Last Tuesday night, Cindy Michaels and Tony Consiglio of ABC 7 out of Bangor, Maine, resigned on air. The Bangor Daily News's Andrew Neff reported that the duo told him that they resigned in part because senior management at their TV station wanted them to deviate from objectively covering the news to bearing a decidedly more editorial slant (see MRCTV video of the on air resignation below; emphasis mine):
“I just wanted to know that I was doing the best job I could and was being honest and ethical as a journalist, and I thought there were times when I wasn’t able to do that,” said Consiglio, a northeastern Connecticut native who broke in with WVII as a sports reporter in April 2006.
Not everyone was shocked by the on-air resignations.
“No, that was unfortunate, but not unexpected,” said Mike Palmer, WVII/WFVX vice president and general manager. “We’ll hire experienced people to fill these positions sooner rather than later.”
Neither reporter had told anyone of their decisions before Tuesday’s newscast.
“We figured if we had tendered our resignations off the air, we would not have been allowed to say goodbye to the community on the air and that was really important for us to do that,” said Michaels, the station’s news director, who has spent six of her 15 years in Bangor’s radio and TV market at WVII.
Both Michaels, 46, and Consiglio, 28, said frustration over the way they were allowed or told to do their jobs — something that has been steadily mounting for the last four years — became too much for them.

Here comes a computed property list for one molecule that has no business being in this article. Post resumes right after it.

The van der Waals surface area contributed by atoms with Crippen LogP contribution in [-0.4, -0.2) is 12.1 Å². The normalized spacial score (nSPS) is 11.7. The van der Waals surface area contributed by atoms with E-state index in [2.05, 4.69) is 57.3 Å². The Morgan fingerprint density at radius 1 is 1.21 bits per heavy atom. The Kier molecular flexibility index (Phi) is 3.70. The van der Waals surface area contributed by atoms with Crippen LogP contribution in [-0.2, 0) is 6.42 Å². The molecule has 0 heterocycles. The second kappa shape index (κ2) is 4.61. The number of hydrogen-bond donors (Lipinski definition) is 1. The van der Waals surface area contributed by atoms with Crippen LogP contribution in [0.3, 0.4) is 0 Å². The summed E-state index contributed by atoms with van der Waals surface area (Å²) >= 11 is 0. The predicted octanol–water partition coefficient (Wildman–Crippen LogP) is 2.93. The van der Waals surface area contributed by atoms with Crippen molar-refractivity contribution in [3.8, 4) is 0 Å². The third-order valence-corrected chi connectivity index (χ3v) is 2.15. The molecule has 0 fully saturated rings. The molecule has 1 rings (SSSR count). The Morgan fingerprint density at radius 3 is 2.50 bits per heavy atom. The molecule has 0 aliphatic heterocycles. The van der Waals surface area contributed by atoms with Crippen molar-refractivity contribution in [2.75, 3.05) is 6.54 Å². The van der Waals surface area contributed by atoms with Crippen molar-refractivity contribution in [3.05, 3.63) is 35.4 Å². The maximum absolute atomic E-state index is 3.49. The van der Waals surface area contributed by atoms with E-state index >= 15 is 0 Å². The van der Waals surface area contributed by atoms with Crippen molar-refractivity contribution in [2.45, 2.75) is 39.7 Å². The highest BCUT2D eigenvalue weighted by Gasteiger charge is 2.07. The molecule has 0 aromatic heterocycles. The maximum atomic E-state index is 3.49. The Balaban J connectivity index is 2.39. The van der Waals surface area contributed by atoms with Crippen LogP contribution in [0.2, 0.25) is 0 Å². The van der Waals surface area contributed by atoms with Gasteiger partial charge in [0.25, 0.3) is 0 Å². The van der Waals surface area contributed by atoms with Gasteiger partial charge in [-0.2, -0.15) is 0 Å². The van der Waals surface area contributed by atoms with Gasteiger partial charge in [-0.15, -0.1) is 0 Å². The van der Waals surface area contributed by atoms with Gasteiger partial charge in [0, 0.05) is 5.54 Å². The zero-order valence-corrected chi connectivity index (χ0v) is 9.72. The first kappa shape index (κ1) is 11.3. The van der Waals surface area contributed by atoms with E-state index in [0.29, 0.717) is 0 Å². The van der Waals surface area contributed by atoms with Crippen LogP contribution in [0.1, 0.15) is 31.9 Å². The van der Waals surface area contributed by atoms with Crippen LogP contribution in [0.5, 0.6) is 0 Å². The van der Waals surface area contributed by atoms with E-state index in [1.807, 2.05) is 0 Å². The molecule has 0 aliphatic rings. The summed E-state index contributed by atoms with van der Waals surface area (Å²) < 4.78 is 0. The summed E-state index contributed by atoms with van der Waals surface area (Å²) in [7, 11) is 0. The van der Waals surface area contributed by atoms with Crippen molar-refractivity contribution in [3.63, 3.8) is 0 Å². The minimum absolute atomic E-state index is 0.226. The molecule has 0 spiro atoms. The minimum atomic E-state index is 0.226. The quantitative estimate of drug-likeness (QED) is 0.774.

“There was a constant disrespecting and belittling of staff and we both felt there was a lack of knowledge from ownership and upper management in running a newsroom to the extent that I was not allowed to structure and direct them professionally,” Michaels explained. “I couldn’t do everything I wanted to as a news director. There was a regular undoing of decisions.”
Michaels said there were numerous things that contributed to their decisions.
“It’s a culmination of ongoing occurrences that took place the last several years and basically involved upper management practices that we both strongly disagreed with,” she explained. “It’s a little complicated, but we were expected to do somewhat unbalanced news, politically, in general.”
Neither Michaels nor Consiglio would say what specific political leaning they were expected to adopt.